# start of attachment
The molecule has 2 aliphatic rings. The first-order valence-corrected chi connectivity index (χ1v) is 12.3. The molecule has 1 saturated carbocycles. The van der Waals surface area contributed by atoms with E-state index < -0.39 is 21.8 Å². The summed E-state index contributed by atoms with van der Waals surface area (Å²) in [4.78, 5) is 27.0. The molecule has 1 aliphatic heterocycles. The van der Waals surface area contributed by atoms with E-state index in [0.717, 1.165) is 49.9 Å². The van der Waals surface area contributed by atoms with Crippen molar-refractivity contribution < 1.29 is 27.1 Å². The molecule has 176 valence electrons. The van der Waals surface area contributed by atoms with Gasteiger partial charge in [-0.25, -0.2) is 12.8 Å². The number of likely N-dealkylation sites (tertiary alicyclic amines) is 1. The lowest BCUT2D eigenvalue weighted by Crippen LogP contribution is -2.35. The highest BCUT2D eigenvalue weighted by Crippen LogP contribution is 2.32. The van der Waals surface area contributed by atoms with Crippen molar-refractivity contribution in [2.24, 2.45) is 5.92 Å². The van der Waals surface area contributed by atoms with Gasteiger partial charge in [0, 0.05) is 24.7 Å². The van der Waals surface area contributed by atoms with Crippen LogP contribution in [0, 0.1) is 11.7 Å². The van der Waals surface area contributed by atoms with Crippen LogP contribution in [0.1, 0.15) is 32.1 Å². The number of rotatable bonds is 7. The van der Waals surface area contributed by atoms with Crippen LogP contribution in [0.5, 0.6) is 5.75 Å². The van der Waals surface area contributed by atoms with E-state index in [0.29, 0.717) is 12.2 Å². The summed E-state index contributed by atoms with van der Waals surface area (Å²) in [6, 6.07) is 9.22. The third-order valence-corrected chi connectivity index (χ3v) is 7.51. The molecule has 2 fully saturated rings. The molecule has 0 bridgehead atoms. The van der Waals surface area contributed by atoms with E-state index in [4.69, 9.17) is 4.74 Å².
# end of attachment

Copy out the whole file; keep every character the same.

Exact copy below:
The molecule has 2 aliphatic rings. The first-order valence-corrected chi connectivity index (χ1v) is 12.3. The molecule has 1 saturated carbocycles. The van der Waals surface area contributed by atoms with E-state index < -0.39 is 21.8 Å². The summed E-state index contributed by atoms with van der Waals surface area (Å²) in [4.78, 5) is 27.0. The molecule has 1 aliphatic heterocycles. The van der Waals surface area contributed by atoms with E-state index in [0.717, 1.165) is 49.9 Å². The van der Waals surface area contributed by atoms with Crippen molar-refractivity contribution < 1.29 is 27.1 Å². The molecule has 176 valence electrons. The van der Waals surface area contributed by atoms with Gasteiger partial charge in [-0.25, -0.2) is 12.8 Å². The number of likely N-dealkylation sites (tertiary alicyclic amines) is 1. The lowest BCUT2D eigenvalue weighted by Crippen LogP contribution is -2.35. The highest BCUT2D eigenvalue weighted by Crippen LogP contribution is 2.32. The van der Waals surface area contributed by atoms with Crippen molar-refractivity contribution in [2.24, 2.45) is 5.92 Å². The van der Waals surface area contributed by atoms with Gasteiger partial charge in [0, 0.05) is 24.7 Å². The van der Waals surface area contributed by atoms with Crippen LogP contribution in [0, 0.1) is 11.7 Å². The van der Waals surface area contributed by atoms with Crippen LogP contribution in [0.1, 0.15) is 32.1 Å². The number of rotatable bonds is 7. The van der Waals surface area contributed by atoms with Crippen LogP contribution in [0.5, 0.6) is 5.75 Å². The van der Waals surface area contributed by atoms with E-state index in [0.29, 0.717) is 12.2 Å². The summed E-state index contributed by atoms with van der Waals surface area (Å²) in [6, 6.07) is 9.22. The third-order valence-corrected chi connectivity index (χ3v) is 7.51. The molecule has 2 fully saturated rings. The molecule has 0 bridgehead atoms. The van der Waals surface area contributed by atoms with E-state index in [4.69, 9.17) is 4.74 Å².